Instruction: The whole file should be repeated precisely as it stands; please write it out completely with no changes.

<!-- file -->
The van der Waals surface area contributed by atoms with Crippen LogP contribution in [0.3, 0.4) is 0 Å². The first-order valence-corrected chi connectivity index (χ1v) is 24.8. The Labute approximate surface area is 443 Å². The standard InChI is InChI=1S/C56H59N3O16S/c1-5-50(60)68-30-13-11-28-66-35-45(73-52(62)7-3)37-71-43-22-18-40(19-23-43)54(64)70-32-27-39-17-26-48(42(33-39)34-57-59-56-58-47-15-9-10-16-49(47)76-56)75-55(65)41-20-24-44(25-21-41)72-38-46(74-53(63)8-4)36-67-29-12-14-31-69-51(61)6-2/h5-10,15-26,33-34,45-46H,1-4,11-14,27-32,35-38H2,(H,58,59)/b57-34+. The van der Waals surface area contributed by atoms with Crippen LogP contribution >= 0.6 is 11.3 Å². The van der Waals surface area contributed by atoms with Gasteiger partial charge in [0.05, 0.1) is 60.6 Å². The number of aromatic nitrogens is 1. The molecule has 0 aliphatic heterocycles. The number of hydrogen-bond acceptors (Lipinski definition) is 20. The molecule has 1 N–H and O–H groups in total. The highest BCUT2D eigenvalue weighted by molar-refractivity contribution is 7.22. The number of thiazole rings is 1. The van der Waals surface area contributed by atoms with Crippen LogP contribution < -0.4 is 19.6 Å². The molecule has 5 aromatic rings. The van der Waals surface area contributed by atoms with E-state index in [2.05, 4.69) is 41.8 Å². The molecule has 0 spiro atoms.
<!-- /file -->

The van der Waals surface area contributed by atoms with Crippen LogP contribution in [0.3, 0.4) is 0 Å². The first-order valence-corrected chi connectivity index (χ1v) is 24.8. The Labute approximate surface area is 443 Å². The standard InChI is InChI=1S/C56H59N3O16S/c1-5-50(60)68-30-13-11-28-66-35-45(73-52(62)7-3)37-71-43-22-18-40(19-23-43)54(64)70-32-27-39-17-26-48(42(33-39)34-57-59-56-58-47-15-9-10-16-49(47)76-56)75-55(65)41-20-24-44(25-21-41)72-38-46(74-53(63)8-4)36-67-29-12-14-31-69-51(61)6-2/h5-10,15-26,33-34,45-46H,1-4,11-14,27-32,35-38H2,(H,58,59)/b57-34+. The van der Waals surface area contributed by atoms with Crippen LogP contribution >= 0.6 is 11.3 Å². The van der Waals surface area contributed by atoms with Gasteiger partial charge in [0.05, 0.1) is 60.6 Å². The number of aromatic nitrogens is 1. The molecule has 0 aliphatic heterocycles. The number of hydrogen-bond acceptors (Lipinski definition) is 20. The molecule has 1 N–H and O–H groups in total. The highest BCUT2D eigenvalue weighted by molar-refractivity contribution is 7.22. The number of thiazole rings is 1. The van der Waals surface area contributed by atoms with Crippen LogP contribution < -0.4 is 19.6 Å². The molecule has 5 aromatic rings. The van der Waals surface area contributed by atoms with E-state index in [2.05, 4.69) is 41.8 Å². The molecule has 0 spiro atoms.